Our first stop on a tour of Tripoli is a cemetery in the city. Our guide for the day opens a door in a wall, and we immediately leave the city behind and step into an area of peace when we walk inside. We are greeted by caretakers who are from Burkina Faso and happy to speak French with us, and surprised that we have both been to their country. We will find a large number of West Africans working in Tripoli, saving up money to finance their hoped escape to Europe. Our guide tells us that Tripoli was an important base for the Axis powers in the Second World War, until it was taken by Montgomery in 1943. The battles fought in North Africa between 1940 and 1943 with German general Rommel are legendary. Here, at this cemetery in Tripoli, lie 1369 servicemen, most of whom died in hospitals in Tripoli.
This section is well kept: it turns out that the Commonwealth War Graves Commission still funds the maintenance. The grass is cut, the lines of tombstones are still intact. In the central area, a group of palm trees towers above the graves. We start exploring the tombstones, reading the inscriptions. These were young men who died in the North African theatre of the Second World War, some not even twenty years old. Every tombstone has its own inscription, most with a name, and a personal dedication by the parents, some already with a wife and children. There are several without a name. At the far end, we see a section with foreign fighters, many from Sudan: their tombs are facing a different direction. We are surrounded by silence, the noise of the city seems far away, even though the cemetery is surrounded on all sides by modern buildings.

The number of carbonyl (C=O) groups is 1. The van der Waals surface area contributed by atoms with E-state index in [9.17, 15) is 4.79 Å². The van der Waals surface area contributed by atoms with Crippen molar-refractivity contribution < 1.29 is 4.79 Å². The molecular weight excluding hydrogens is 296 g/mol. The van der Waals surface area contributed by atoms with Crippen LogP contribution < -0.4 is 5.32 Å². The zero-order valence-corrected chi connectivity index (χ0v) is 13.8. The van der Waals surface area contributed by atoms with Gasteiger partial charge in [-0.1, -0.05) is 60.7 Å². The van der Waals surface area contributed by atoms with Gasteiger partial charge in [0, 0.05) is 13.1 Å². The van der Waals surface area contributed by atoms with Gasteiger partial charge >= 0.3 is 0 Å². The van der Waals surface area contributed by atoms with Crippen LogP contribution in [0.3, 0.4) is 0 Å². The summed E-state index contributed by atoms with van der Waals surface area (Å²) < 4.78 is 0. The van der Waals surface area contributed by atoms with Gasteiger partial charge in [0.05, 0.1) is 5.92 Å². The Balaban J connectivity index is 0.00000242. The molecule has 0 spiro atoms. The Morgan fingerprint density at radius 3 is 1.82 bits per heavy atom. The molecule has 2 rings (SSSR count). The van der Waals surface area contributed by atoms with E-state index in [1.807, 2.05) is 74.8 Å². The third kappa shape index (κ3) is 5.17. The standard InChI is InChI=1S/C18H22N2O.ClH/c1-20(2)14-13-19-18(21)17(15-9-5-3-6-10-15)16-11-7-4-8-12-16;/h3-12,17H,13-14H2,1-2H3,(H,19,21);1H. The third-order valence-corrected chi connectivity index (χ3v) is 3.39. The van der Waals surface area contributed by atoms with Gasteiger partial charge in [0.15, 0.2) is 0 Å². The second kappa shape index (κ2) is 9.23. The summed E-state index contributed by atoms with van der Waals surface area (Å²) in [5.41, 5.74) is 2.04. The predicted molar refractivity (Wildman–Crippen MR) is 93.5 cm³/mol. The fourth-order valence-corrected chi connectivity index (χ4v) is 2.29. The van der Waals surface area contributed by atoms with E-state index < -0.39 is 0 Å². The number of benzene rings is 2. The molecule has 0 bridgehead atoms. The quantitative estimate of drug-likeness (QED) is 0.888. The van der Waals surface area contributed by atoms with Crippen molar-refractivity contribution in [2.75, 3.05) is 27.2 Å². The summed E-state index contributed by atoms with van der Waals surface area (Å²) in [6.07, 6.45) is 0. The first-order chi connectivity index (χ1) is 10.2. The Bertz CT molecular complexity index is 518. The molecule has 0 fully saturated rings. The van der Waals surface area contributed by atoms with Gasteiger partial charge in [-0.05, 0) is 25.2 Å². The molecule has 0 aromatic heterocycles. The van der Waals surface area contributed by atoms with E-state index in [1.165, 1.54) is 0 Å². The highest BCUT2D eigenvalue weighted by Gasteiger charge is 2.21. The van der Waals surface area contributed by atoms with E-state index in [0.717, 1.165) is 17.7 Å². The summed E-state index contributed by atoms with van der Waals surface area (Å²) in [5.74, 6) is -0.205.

We walk to the next section, the Italian municipal christian cemetery which has a completely different look. Here, grass is growing over many tombs, we find several vandalised graves: there clearly is no maintenance here. We meet a couple of foreigners living in Tripoli who are here to see how they can restore the tomb of their recently friend who died just two years before. Shockingly, his grave has been vandalised as well: another sign that the situation in Libya is still very insecure, and that there is a lack of authority, or even respect for the dead. Close by, we see old monuments and mausolea, all in need of repair. The main entrance is actually on this side of the cemetery, but currently closed. The war situation in Libya is not only detrimental to the living, but also has its effect on those who died long ago.
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